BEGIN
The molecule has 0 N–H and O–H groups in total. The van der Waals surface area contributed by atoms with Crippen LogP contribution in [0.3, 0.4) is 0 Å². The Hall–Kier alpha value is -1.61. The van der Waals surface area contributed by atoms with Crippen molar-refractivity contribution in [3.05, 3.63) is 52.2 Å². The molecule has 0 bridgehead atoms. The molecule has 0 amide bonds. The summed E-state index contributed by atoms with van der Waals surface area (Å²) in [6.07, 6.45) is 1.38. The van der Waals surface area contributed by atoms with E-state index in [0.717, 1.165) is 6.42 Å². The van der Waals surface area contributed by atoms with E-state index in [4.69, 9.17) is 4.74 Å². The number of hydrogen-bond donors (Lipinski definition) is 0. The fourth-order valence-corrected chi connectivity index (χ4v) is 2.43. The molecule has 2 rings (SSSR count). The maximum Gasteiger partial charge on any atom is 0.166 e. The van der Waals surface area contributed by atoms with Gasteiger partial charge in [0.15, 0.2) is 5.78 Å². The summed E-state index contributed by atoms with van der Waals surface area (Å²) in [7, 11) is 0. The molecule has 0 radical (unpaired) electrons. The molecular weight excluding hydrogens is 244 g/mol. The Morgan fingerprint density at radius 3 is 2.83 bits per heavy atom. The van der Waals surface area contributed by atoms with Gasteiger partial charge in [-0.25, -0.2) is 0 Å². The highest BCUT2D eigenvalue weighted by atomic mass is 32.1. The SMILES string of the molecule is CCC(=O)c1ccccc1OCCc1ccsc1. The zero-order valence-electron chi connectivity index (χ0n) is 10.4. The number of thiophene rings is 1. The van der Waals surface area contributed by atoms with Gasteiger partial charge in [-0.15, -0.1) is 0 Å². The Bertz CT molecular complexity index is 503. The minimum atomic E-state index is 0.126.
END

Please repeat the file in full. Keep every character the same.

The molecule has 0 N–H and O–H groups in total. The van der Waals surface area contributed by atoms with Crippen LogP contribution in [0.3, 0.4) is 0 Å². The Hall–Kier alpha value is -1.61. The van der Waals surface area contributed by atoms with Crippen molar-refractivity contribution in [3.05, 3.63) is 52.2 Å². The molecule has 0 bridgehead atoms. The molecule has 0 amide bonds. The summed E-state index contributed by atoms with van der Waals surface area (Å²) in [6.07, 6.45) is 1.38. The van der Waals surface area contributed by atoms with E-state index in [0.717, 1.165) is 6.42 Å². The van der Waals surface area contributed by atoms with E-state index in [4.69, 9.17) is 4.74 Å². The number of hydrogen-bond donors (Lipinski definition) is 0. The fourth-order valence-corrected chi connectivity index (χ4v) is 2.43. The molecule has 2 rings (SSSR count). The maximum Gasteiger partial charge on any atom is 0.166 e. The van der Waals surface area contributed by atoms with Gasteiger partial charge in [0.15, 0.2) is 5.78 Å². The summed E-state index contributed by atoms with van der Waals surface area (Å²) in [7, 11) is 0. The molecule has 0 radical (unpaired) electrons. The molecular weight excluding hydrogens is 244 g/mol. The Morgan fingerprint density at radius 3 is 2.83 bits per heavy atom. The van der Waals surface area contributed by atoms with Gasteiger partial charge in [-0.25, -0.2) is 0 Å². The highest BCUT2D eigenvalue weighted by atomic mass is 32.1. The SMILES string of the molecule is CCC(=O)c1ccccc1OCCc1ccsc1. The zero-order valence-electron chi connectivity index (χ0n) is 10.4. The number of thiophene rings is 1. The van der Waals surface area contributed by atoms with Gasteiger partial charge in [-0.15, -0.1) is 0 Å². The Bertz CT molecular complexity index is 503. The minimum atomic E-state index is 0.126.